Last note: Keiko tries to be supportive of O’Brien when he comes back from the first match sweaty and depressed. [Keiko for president.] She basically just tells him, like, what did you expect, you’re 36. Which seemed a very optimistic age to peg for O’Brien’s character. I looked up Colm Meaney’s age and he would have been 40 when this aired, so it was indeed optimistic, but not as far off as I’d originally guessed. (Unlike me, Colm probably wasn’t still getting carded at 40.) Still, probably felt pretty natural to him to play a guy grappling with his initial physical decline. For his part, Julian still fits into his shiny academy racquetball outfit, which is accurate, as Siddig El Fadil was just 29.

Morn watch: He misses out on a free drink when he loses an game of chance at Quark’s. We can assume it was rigged, or Morn’s natural luck, rather than some quantum oddity, I think.

Overall: 3 out of 5. Some fun takeaways but sort of a silly one.

S2E12, “The Alternate” (story: Jim Trombetta and Bill Dial)

Mostly just DS9 doing a monster-of-the-week-style X-Files episode, and largely forgettable. At least by me, since I have largely forgotten it. But I never liked monster-of-the-week so could be just me. So anyway, I don’t have much to say about this one. There’s a creature. They chase it around and eventually figure out what it is. Some episodes like this are intriguing, but I felt like this one was a little flat. The most important question never even got answered: how does the monster’s presence affect O’Brien’s racquetball game??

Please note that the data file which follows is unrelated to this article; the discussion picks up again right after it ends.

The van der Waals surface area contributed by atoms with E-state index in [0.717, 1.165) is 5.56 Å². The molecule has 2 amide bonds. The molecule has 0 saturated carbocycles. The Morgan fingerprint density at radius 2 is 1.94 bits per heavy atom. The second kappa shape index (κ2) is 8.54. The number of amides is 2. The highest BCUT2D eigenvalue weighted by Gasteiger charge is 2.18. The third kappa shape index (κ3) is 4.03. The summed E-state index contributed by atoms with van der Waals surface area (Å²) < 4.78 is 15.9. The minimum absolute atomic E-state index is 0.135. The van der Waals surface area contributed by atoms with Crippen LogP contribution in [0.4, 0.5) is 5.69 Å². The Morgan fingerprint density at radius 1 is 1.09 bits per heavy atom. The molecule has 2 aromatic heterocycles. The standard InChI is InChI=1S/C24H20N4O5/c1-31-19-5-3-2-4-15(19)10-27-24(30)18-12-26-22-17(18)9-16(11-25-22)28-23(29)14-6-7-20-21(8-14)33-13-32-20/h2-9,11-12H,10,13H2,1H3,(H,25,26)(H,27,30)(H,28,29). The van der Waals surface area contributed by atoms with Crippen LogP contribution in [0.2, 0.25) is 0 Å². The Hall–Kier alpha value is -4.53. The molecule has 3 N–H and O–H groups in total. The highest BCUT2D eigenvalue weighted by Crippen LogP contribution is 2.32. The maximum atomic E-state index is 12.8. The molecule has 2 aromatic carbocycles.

Rather than the plot itself, which hints that it might explain something about Odo’s origin, but ultimately doesn’t (and how many times is that going to happen before we actually get there), the main takeaway here is an establishment of Odo’s early years with guest-of-the-week Dr. Mora. Mora is clearly an influence on proto-Odo, he was Odo’s first teacher, and Odo sports the same slicked-back hairstyle. (I certainly didn’t remember this detail, but Memory Alpha reminds me that Odo mentioned that he had his mentor’s hairstyle back in “The Forsaken” when he was talking with Lwaxana.) In fact, he seems more like a father. Odo denies that he views Mora that way, though that might be because they are a bit estranged. But by the end they agree to some future visits.